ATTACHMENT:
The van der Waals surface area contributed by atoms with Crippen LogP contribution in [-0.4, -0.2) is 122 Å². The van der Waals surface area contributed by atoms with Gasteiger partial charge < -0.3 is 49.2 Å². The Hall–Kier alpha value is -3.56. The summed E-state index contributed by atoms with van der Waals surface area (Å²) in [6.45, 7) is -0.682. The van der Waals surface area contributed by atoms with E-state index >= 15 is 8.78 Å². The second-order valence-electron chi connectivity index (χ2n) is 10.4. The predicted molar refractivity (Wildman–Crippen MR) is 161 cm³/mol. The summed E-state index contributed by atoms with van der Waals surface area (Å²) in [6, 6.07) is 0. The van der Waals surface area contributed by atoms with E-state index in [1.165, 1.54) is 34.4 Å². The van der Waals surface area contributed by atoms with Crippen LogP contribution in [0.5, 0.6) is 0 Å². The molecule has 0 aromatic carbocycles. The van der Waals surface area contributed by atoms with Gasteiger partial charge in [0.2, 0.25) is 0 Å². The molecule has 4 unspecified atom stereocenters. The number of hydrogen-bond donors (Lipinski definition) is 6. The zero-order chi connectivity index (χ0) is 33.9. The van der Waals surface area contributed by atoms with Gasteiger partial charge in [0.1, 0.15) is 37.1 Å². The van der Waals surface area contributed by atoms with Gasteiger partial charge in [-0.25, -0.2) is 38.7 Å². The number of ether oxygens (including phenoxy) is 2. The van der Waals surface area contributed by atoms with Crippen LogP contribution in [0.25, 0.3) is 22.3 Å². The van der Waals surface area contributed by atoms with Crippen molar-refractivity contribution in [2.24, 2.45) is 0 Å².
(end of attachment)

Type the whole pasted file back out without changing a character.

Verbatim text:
The van der Waals surface area contributed by atoms with Crippen LogP contribution in [-0.4, -0.2) is 122 Å². The van der Waals surface area contributed by atoms with Gasteiger partial charge < -0.3 is 49.2 Å². The Hall–Kier alpha value is -3.56. The summed E-state index contributed by atoms with van der Waals surface area (Å²) in [6.45, 7) is -0.682. The van der Waals surface area contributed by atoms with E-state index >= 15 is 8.78 Å². The second-order valence-electron chi connectivity index (χ2n) is 10.4. The predicted molar refractivity (Wildman–Crippen MR) is 161 cm³/mol. The summed E-state index contributed by atoms with van der Waals surface area (Å²) in [6, 6.07) is 0. The van der Waals surface area contributed by atoms with E-state index in [1.165, 1.54) is 34.4 Å². The van der Waals surface area contributed by atoms with Crippen LogP contribution in [0.5, 0.6) is 0 Å². The molecule has 0 aromatic carbocycles. The van der Waals surface area contributed by atoms with Gasteiger partial charge in [0.2, 0.25) is 0 Å². The molecule has 4 unspecified atom stereocenters. The number of hydrogen-bond donors (Lipinski definition) is 6. The zero-order chi connectivity index (χ0) is 33.9. The van der Waals surface area contributed by atoms with Gasteiger partial charge in [0.1, 0.15) is 37.1 Å². The van der Waals surface area contributed by atoms with Gasteiger partial charge in [-0.25, -0.2) is 38.7 Å². The number of ether oxygens (including phenoxy) is 2. The van der Waals surface area contributed by atoms with Crippen LogP contribution in [0.25, 0.3) is 22.3 Å². The van der Waals surface area contributed by atoms with Crippen molar-refractivity contribution in [2.24, 2.45) is 0 Å².